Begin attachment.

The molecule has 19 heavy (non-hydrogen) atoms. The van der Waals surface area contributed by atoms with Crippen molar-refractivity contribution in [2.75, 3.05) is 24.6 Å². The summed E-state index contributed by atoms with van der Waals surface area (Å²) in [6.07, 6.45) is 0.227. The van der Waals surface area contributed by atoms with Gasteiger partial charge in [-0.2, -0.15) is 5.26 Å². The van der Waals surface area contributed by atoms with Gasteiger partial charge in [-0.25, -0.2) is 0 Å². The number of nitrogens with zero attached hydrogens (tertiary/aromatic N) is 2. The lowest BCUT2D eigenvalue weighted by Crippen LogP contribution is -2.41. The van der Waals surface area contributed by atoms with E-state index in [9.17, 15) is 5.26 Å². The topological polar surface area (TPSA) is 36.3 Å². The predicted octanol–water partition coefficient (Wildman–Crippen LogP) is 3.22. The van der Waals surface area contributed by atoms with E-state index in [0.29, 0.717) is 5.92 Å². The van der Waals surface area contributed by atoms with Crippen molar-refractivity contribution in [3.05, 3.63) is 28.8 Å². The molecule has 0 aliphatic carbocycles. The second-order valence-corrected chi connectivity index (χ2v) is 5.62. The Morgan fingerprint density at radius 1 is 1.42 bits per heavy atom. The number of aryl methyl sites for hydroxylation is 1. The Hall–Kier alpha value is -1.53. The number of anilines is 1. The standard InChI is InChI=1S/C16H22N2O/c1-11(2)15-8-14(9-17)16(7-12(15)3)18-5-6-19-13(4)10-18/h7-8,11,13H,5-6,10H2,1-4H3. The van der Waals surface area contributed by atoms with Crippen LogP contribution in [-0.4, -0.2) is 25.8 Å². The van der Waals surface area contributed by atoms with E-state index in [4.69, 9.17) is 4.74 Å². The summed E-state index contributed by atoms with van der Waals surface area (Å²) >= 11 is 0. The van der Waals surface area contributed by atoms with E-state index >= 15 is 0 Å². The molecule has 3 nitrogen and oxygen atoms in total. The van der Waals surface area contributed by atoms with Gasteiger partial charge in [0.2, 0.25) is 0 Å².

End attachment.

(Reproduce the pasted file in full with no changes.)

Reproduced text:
The molecule has 19 heavy (non-hydrogen) atoms. The van der Waals surface area contributed by atoms with Crippen molar-refractivity contribution in [2.75, 3.05) is 24.6 Å². The summed E-state index contributed by atoms with van der Waals surface area (Å²) in [6.07, 6.45) is 0.227. The van der Waals surface area contributed by atoms with Gasteiger partial charge in [-0.2, -0.15) is 5.26 Å². The van der Waals surface area contributed by atoms with Gasteiger partial charge in [-0.25, -0.2) is 0 Å². The number of nitrogens with zero attached hydrogens (tertiary/aromatic N) is 2. The lowest BCUT2D eigenvalue weighted by Crippen LogP contribution is -2.41. The van der Waals surface area contributed by atoms with E-state index in [9.17, 15) is 5.26 Å². The topological polar surface area (TPSA) is 36.3 Å². The predicted octanol–water partition coefficient (Wildman–Crippen LogP) is 3.22. The van der Waals surface area contributed by atoms with E-state index in [0.29, 0.717) is 5.92 Å². The van der Waals surface area contributed by atoms with Crippen molar-refractivity contribution in [3.05, 3.63) is 28.8 Å². The molecule has 0 aliphatic carbocycles. The second-order valence-corrected chi connectivity index (χ2v) is 5.62. The Morgan fingerprint density at radius 1 is 1.42 bits per heavy atom. The number of aryl methyl sites for hydroxylation is 1. The Hall–Kier alpha value is -1.53. The number of anilines is 1. The standard InChI is InChI=1S/C16H22N2O/c1-11(2)15-8-14(9-17)16(7-12(15)3)18-5-6-19-13(4)10-18/h7-8,11,13H,5-6,10H2,1-4H3. The van der Waals surface area contributed by atoms with Crippen LogP contribution in [-0.4, -0.2) is 25.8 Å². The van der Waals surface area contributed by atoms with E-state index in [4.69, 9.17) is 4.74 Å². The summed E-state index contributed by atoms with van der Waals surface area (Å²) >= 11 is 0. The van der Waals surface area contributed by atoms with E-state index >= 15 is 0 Å². The molecule has 3 nitrogen and oxygen atoms in total. The van der Waals surface area contributed by atoms with Gasteiger partial charge in [0.2, 0.25) is 0 Å².